Future restoration of the Upper Pool

Some new native habitat will be in mind:

see the link from the PPA announcement

also partial drainage might bode well for migrating shorebirds.. check out the pond the next few weeks.

Wednesday, July 13, 2016

Wood duck tweet

Rob Jett tweeted: At least 4 Wood Duck ducklings still on Upper Pool in Brooklyn's Prospect Park

Tuesday, July 12, 2016

Local freshwater shorebird movement

Some species were reported this morning regarding shorebird species that frequent freshwater.

In Greenwood Cemetery, Orrin Tilevitz spotted a SPOTTED SANDPIPER at Sylvan Water . Later a report of a calling ALDER FLYCATCHER at Dellwater Slope heard by him as well.

IN Bush Terminal Park, Gus Keri found three LEAST SANDPIPERS .

As the wind was north last night , favorable for autumn --yes that's what the birds think now--some species individuals look for a head start as their breeding job--or lack thereof-- is done in the northern beyond.

Saturday, July 9, 2016

Duck Stamp is on sale ( and so are winter birds)

The greatest conservation fundraising program in North America is now on sale- the federal duck stamp..Taking effect on July 1st its a handy free admission to National Wildlife preserves. Started in 1936 I think, it has raised 100 s of millions of dollars for habitats and conservation causes. Available thru the us postal service website if a wildlife refuge isn't nearby.

 While on the subject of bird stamps, the Post office came out with new bird stamps on august 4 winter birds..Songbirds in Snow

This years stamp depicts Trumpeter Swans. /

Thursday, July 7, 2016

Tuesday, July 5, 2016

Governors Island grand opening July 19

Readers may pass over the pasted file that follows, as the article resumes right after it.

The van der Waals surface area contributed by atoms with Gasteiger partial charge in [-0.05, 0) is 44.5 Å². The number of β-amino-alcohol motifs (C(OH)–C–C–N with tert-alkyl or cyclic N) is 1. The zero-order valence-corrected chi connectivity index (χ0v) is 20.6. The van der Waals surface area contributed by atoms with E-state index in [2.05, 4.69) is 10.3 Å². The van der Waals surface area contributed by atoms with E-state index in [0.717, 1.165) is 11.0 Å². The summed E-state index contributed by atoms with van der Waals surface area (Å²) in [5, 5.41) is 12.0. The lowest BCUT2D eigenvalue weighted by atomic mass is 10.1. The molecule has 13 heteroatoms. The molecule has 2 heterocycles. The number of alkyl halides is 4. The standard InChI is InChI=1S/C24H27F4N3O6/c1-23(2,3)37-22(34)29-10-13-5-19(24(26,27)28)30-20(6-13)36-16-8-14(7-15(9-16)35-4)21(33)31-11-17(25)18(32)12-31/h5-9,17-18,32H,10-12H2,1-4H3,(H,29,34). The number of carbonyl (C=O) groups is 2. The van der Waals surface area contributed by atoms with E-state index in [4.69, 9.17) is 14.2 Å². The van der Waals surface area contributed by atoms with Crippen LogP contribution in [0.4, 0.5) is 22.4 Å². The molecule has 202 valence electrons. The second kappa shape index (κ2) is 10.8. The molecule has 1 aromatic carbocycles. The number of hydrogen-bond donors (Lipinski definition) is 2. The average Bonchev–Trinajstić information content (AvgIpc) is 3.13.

Section called the Hills. Restored. Newly created habitat  , see the article link

BATS as Beneficial prey feeders

Fwd: Eelgrass Project - Pier 5, Sunset Park, Brooklyn

-----Original Message-----
From: BCHEZAR <>
To: bart chezar <>
Cc: bart chezar <>
Sent: Sun, Jun 26, 2016 12:57 pm
Subject: Eelgrass Project - Pier 5, Sunset Park, Brooklyn

Hi Everyone,
It has been almost two years since I reported to you on the eelgrass project at Pier 5 in Sunset Park, Brooklyn.  Since then most of what I have done is periodic monitoring of the eelgrass.  There have been no additional plantings since those done between 2012 and 2014.  Harbor School students installed a small eelgrass monitoring installation at the site, with eelgrass, during August, 2014 under the direction of Nichol Martinez (a senior student at the school at that time and now just completed her freshman year at Columbia University – congratulations).
Generally the eelgrass at the Pier 5 site has survived.  Some areas have only remnants of what was first planted, and other areas appear to have spread modestly from the initial planting area.  My current focus is trying to install a GoPro camera at a fixed location to enable me to video a section of the eelgrass planting, during as much of a tidal cycle as possible, to see the "behavior" of the eelgrass and the surrounding environment.  I am interested in, over time, seeing seasonal changes; growth, loss, mud snail impact, marine organisms, etc.  Prior to this approach I have monitored the eelgrass throughout the site by walking around with a GoPro camera at the end of a pole but not knowing if eelgrass is within view.
I encountered a number of challenges in attempting to do a fixed location video for an extended period of time.  These challenges were both in the equipment I have and in trying to work in the natural marine environment.  Using the largest storage microchip available for the GoPro camera (64 GB) and the biggest battery compatible with the expanded waterproof camera casing, I am able to record a 4 hour video.  The limiting factor for the recording is battery storage not the capacity of the microchip.  A big issue was securing the camera to an anchor so the camera does not move, is not damaged or lost, and can be easily retrieved.  I used a screw anchor with a welded bolt that screwed into the camera casing.  Wearing waders, at a very low, low tide I installed the camera at the selected site and retrieved it the next day at the equivalent low tide.  The installation had to be at a low tide with sufficient daylight remaining, at least four hours, to record as much of the tidal cycle as possible.